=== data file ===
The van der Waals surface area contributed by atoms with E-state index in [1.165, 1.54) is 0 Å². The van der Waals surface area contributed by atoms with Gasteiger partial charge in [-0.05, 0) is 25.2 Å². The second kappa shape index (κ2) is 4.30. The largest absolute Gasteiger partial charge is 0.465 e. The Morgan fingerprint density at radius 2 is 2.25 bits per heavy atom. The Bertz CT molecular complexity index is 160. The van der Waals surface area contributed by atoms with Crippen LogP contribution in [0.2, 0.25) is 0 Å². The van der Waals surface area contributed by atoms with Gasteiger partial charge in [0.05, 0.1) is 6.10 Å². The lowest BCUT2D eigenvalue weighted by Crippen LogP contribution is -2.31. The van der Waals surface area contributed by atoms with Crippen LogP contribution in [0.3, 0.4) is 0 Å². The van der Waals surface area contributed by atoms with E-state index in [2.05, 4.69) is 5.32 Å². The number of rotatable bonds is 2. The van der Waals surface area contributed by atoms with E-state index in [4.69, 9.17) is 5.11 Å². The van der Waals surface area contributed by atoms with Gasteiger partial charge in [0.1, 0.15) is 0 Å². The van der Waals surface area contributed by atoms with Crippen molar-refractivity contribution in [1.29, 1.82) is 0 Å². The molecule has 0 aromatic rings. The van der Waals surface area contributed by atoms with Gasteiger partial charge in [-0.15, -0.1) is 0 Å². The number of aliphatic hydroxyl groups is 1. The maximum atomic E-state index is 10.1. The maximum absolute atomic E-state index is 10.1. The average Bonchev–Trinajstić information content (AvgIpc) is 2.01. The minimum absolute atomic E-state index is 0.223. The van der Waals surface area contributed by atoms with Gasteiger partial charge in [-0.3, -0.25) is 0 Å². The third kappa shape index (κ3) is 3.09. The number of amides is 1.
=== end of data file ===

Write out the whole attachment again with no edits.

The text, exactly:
The van der Waals surface area contributed by atoms with E-state index in [1.165, 1.54) is 0 Å². The van der Waals surface area contributed by atoms with Gasteiger partial charge in [-0.05, 0) is 25.2 Å². The second kappa shape index (κ2) is 4.30. The largest absolute Gasteiger partial charge is 0.465 e. The Morgan fingerprint density at radius 2 is 2.25 bits per heavy atom. The Bertz CT molecular complexity index is 160. The van der Waals surface area contributed by atoms with Crippen LogP contribution in [0.2, 0.25) is 0 Å². The van der Waals surface area contributed by atoms with Gasteiger partial charge in [0.05, 0.1) is 6.10 Å². The lowest BCUT2D eigenvalue weighted by Crippen LogP contribution is -2.31. The van der Waals surface area contributed by atoms with Crippen LogP contribution in [0.3, 0.4) is 0 Å². The van der Waals surface area contributed by atoms with E-state index in [2.05, 4.69) is 5.32 Å². The number of rotatable bonds is 2. The van der Waals surface area contributed by atoms with E-state index in [4.69, 9.17) is 5.11 Å². The van der Waals surface area contributed by atoms with Gasteiger partial charge in [0.1, 0.15) is 0 Å². The van der Waals surface area contributed by atoms with Crippen molar-refractivity contribution in [1.29, 1.82) is 0 Å². The molecule has 0 aromatic rings. The van der Waals surface area contributed by atoms with Gasteiger partial charge in [-0.15, -0.1) is 0 Å². The number of aliphatic hydroxyl groups is 1. The maximum atomic E-state index is 10.1. The maximum absolute atomic E-state index is 10.1. The average Bonchev–Trinajstić information content (AvgIpc) is 2.01. The minimum absolute atomic E-state index is 0.223. The van der Waals surface area contributed by atoms with Gasteiger partial charge in [-0.3, -0.25) is 0 Å². The third kappa shape index (κ3) is 3.09. The number of amides is 1.